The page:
North America hurricanes impact students and their families
As Hurricane Ian pummeled through Florida Wednesday afternoon, residents across the state were already enduring the storm’s destruction: large-scale power outages plunged over two million residents into darkness, winds reached 150 mph and halted transportation and tourism with the cancellation of over 2,000 flights and seaport shutdowns. Hurricane Ian is marked as one of the strongest storms to strike Florida, prompting alarm from students affected by Ian, as well as those affected by Hurricane Fiona, which recently hit Puerto Rico following Hurricane Maria which hit the same region five years before.
Thalia Colón García, a senior majoring in acting for stage, screen and new media, is one of many Puerto Rican students living away from home while Hurricane Fiona struck the island.
“It was difficult to get in contact with my family because the whole island lost signal,” Colón García said. “About two days passed by when I finally got in contact with my mom.”
The disaster that struck Puerto Rico last week is reminiscent of Hurricane Maria, which slammed the island in September 2017. The death toll reached 2,975 with damages reaching $90 billion. Some households were without power for a whole year.
Colón García was with her family when Hurricane Maria hit Puerto Rico and remembers the devastation it caused, leaving the island in a still-delicate state.
“We’re still dealing with the consequences of Hurricane Maria,” Colón García said. “Even though Fiona wasn’t as strong as Maria, we’re not as strong to deal with more hurricanes because we are still trying to recover from Maria.”
Colón García believes that climate change is playing a role in the types of hurricanes that are making more and more appearances. She explained that Puerto Rico’s very hot climate and warm waters are factors that contribute to an increasing number of hurricanes.
“Those conditions are particularly required and are essential for all these natural disasters to occur,” Colón García said.
Last week, Hurricane Fiona began as a Category-1 storm ripping through Puerto Rico, causing intense flooding and affecting hundreds of thousands of residents. A power outage hit the entire island leaving nearly 3.3 million residents without access to power. As a result, around 746,000 homes and businesses have been without power for over a week since the hurricane passed through. Authorities in Puerto Rico also revealed that 25 people have lost their lives.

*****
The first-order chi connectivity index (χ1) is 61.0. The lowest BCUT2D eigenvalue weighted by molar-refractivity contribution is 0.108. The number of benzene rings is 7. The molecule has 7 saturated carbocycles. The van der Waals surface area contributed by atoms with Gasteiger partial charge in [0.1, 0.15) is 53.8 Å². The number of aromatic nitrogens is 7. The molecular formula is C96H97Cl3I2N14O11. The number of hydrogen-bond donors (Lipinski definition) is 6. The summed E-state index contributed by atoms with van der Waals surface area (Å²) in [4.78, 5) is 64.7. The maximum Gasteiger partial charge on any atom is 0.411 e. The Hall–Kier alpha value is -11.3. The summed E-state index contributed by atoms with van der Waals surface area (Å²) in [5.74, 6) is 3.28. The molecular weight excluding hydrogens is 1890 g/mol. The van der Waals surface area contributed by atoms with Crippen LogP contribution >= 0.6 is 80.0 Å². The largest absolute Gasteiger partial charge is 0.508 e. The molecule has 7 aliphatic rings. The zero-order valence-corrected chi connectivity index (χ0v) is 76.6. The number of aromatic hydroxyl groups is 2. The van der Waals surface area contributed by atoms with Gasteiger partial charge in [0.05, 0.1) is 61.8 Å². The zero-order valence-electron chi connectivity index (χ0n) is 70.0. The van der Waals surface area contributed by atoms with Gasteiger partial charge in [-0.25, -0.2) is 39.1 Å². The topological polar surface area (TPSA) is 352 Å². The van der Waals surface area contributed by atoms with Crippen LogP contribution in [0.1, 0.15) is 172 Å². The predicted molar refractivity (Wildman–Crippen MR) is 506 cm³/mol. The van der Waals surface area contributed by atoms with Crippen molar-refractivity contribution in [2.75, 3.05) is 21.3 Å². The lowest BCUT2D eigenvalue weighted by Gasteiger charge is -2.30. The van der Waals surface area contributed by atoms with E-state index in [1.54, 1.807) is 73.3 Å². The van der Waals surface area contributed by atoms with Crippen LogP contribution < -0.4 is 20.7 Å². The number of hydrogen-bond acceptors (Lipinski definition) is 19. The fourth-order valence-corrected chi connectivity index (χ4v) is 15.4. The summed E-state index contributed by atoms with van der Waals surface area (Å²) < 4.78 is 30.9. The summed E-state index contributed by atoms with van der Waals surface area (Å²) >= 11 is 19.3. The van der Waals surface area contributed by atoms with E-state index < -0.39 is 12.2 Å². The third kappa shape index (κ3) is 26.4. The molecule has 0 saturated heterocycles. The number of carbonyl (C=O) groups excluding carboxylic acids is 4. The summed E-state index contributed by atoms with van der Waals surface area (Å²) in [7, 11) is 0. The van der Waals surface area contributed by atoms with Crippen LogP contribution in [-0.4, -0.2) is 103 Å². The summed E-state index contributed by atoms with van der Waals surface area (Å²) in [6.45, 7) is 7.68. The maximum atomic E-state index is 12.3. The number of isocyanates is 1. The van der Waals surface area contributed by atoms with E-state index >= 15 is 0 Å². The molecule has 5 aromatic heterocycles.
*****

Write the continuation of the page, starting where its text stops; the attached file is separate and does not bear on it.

Only days later, Hurricane Fiona traveled up the coast and ravaged Canada’s eastern seaboard. Hundreds of thousands of residents in Nova Scotia, Prince Edward Island, Quebec, Newfoundland and New Brunswick were affected. Although the storm was considered a post-tropical cyclone by the time it made landfall on the coastal provinces of Canada, Fiona retained its hurricane-speed winds. The flooding that resulted has left many without power. Two people from the affected provinces have died and one person remains missing.
Hurricane Fiona created effects stretching further than just the eastern coastline and Caribbean islands.
Diego Delgado, a sophomore majoring in architecture, personally experienced how Hurricane Maria affected his community and believes that the changing climate is having an effect on hurricane patterns.
“Hurricane Maria went from a tropical storm to a Category-3 in a day which was really sudden,” Delgado said. “Because waters are getting a lot warmer, hurricanes are getting a lot more fuel and are moving slower which can cause a lot more flooding and prolonged wind.”
As Hurricane Ian made landfall in Florida with Category-4 strength, there is unease about the increasingly cataclysmic effects of hurricanes. Noah MacDonald, a junior majoring in English and theater, recalls how Hurricane Andrew and Hurricane Irma devastated Florida in the past.
“As climate change is drastically affecting our world, it seems like it’s not a coincidence,” MacDonald said.
He also predicts that contacting people back home might prove to be difficult.
“I don’t know if I’ll even have signal to call my parents because in the past, the cell phone towers have been out of order,” MacDonald said. “It causes a lot of worry and disruptions in our day to day life.”
He commented on how, when storms hit, particular areas are more prone to destruction than others.
“In my childhood, I have lived in South Florida, near mobile home communities. These mobile homes are often built before all of the safety regulations for hurricanes,” MacDonald said. “They’re made out of poor material that can’t withstand the destruction of the winds.”
MacDonald said that certain regions face amplified consequences each hurricane season.
“Every hurricane always causes so many problems for the islands, specifically Puerto Rico,” MacDonald said. “It seems like they’re always out of luck. When a hurricane comes, then the next one comes and they never seem able to catch up.”
Delgado explained that receiving supplies and aid after the hurricanes has always been a challenge in Puerto Rico. However, despite the barriers, he emphasizes the perseverance of the people.
“These are the people who go forward,” Delgado said. “We are usually the ones that clean up and help each other rebuild the island.”
MacDonald highlighted the importance of community and the way people provide support in the aftermath of these natural disasters.
“I have seen firsthand how our communities help each other. When people are needing a place to stay, there’s always family and friends,” he said. “We are still trying to help each other and come together during the times that tragedy hits.”